Robert Parker, the L.S. Randolph Professor of Mechanical Engineering at Virginia Tech, is the recipient of the 2015 American Society of Mechanical Engineers' N.O. Myklestad Award for "innovative contributions to vibration engineering and research" throughout his career. The award was presented Monday, Aug. 3, at ASME's Design Engineering Technical Conference, where Parker also gave the Myklestad Plenary Lecture.

Parker is an "expert on the vibration of high-speed power transmissions such as geared and belt-pulley systems," wrote his nominator, Kon-Well Wang, chair of the University of Michigan at Ann Arbor's Department of Mechanical Engineering.

Wang added that Parker's new research has "provided insight and new tools such that some of the critical and unsolved issues in gear vibration and noise can now be easily resolved."

A gear is a rotating machine part that turns in sync with another machine part and transmits torque, generally defined as the measure of the turning force of an object. Over the course of history, gears were essential in the introduction of mechanical clocks to grinding mills to bicycles.

Today, multiple advanced industries representing work on diverse fields such as the development of aircraft engines to wind turbines to automotive parts have the need for improved vibration and stability behaviors of gear dynamics. Parker's mathematical and computational models have been adopted in several industries. His research papers on gear vibrations are well cited in the academic literature.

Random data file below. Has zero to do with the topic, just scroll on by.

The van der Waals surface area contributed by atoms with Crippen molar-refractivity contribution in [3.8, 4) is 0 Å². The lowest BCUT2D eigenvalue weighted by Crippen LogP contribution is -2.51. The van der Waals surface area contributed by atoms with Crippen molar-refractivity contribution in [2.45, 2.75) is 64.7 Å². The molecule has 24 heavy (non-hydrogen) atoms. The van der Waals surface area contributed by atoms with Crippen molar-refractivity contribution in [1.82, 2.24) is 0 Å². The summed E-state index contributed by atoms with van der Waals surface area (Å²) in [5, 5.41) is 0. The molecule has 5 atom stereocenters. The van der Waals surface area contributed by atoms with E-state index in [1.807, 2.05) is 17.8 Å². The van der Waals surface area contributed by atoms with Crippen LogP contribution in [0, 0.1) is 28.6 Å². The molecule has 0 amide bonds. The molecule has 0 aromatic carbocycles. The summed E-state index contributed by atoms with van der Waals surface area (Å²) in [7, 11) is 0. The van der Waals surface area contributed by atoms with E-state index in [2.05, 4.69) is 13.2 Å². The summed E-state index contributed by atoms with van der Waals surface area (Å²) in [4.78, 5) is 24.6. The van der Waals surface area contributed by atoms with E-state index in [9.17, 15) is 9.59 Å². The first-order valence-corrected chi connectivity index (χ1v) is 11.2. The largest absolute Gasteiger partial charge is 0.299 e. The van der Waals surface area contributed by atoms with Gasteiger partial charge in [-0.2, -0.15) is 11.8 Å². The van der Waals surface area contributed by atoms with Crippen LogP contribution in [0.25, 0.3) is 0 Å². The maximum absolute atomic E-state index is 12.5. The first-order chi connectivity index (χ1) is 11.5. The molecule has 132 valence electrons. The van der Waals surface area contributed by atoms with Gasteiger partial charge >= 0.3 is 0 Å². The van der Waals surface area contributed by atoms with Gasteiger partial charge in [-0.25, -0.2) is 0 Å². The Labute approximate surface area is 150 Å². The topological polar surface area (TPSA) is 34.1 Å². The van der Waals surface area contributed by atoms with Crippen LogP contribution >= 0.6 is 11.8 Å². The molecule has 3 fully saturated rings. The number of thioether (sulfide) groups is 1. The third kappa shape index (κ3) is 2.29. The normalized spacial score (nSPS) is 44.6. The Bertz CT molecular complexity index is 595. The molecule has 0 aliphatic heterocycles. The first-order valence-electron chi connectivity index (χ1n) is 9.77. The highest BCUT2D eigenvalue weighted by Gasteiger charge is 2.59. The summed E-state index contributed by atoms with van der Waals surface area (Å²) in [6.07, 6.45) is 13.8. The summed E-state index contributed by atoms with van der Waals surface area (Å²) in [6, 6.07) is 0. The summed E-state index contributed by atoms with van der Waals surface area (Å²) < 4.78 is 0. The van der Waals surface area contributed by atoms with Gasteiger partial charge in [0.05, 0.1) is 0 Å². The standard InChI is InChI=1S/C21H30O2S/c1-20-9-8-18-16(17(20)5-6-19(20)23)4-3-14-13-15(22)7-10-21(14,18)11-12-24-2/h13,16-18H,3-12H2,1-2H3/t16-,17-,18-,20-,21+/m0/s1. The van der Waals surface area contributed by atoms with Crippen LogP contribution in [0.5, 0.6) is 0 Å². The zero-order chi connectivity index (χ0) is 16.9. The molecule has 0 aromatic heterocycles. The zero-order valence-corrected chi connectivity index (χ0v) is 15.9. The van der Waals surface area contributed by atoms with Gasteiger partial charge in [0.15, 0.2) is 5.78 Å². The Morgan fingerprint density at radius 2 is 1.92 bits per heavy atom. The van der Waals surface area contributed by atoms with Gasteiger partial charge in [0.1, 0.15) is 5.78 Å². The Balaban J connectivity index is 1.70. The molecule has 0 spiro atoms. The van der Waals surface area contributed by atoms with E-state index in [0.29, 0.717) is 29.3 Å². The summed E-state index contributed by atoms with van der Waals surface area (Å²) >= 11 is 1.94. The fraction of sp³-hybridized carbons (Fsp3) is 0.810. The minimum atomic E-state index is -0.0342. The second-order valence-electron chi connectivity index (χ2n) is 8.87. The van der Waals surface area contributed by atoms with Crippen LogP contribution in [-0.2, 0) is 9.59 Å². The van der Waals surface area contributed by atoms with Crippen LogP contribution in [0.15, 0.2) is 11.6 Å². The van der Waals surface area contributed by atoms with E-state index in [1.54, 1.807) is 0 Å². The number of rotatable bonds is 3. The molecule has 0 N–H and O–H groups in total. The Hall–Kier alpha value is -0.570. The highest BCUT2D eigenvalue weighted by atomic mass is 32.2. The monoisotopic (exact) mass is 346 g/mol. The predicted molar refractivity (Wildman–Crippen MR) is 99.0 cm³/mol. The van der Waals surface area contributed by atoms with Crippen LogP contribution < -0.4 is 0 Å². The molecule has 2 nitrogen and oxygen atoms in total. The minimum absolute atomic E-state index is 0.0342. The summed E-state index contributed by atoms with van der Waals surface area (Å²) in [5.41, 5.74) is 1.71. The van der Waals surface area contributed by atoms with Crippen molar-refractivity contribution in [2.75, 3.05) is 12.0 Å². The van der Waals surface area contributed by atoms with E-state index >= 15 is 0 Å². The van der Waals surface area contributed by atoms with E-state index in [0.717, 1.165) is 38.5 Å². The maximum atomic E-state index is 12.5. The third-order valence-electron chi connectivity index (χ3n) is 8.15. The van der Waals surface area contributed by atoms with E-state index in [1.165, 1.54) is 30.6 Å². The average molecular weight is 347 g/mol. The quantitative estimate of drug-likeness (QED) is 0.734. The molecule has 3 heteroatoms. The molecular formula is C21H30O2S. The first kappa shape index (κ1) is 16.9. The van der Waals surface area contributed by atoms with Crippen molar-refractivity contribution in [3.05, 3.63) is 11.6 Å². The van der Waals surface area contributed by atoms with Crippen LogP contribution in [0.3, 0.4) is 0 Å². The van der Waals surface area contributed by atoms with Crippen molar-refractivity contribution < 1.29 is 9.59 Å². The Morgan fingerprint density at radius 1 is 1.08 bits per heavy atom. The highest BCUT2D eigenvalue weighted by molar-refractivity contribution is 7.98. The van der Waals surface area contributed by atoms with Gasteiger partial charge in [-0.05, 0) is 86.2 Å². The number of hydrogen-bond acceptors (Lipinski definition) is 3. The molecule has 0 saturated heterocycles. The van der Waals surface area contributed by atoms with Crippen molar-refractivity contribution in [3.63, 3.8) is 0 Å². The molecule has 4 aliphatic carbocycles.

Parker's achievements include the assembling of a "state-of-the-art test stand, fixtures, and gearing to produce the only data measuring the operating condition vibration of all the internal components of planetary gears," Wang wrote in his nomination.

Planetary gears consist of one or more outer gears revolving around a central or sun gear. They can be found in airplane engines, as well as cars, helicopters, and even bicycle wheels.

Parker was the first to identify planetary gears' highly structured modal properties and explain the sensitivity of vibration properties to system parameters -- a concept that has been widely used by industry to troubleshoot resonance problems, Wang wrote.

The award also reflects Parker's work on how to minimize vibration, a technique credited with solving a major vibration problem threatening the existence of a wind turbine company in New Zealand. His technique was then adopted in the automotive and helicopter industries.

Another example of Parker's success was a massive reduction in engine noise in Ford and Volvo's products. In fact, with Parker's technique, Ford did not have to cancel a major engine program. As a result, Ford honored Parker with its Ford Chief Engineer Award, an honor rarely bestowed on anyone not directly employed by the industry.

Parker recently received the 2015 Doak Prize (most successful paper of the past five years) from the Journal of Sound and Vibration for his research on instabilities in high-speed planetary gears inside the likes of airplane engines. A Fellow of the ASME and the American Association for the Advancement of Science, Parker directs Virginia Tech's Dynamics and Vibrations Laboratory.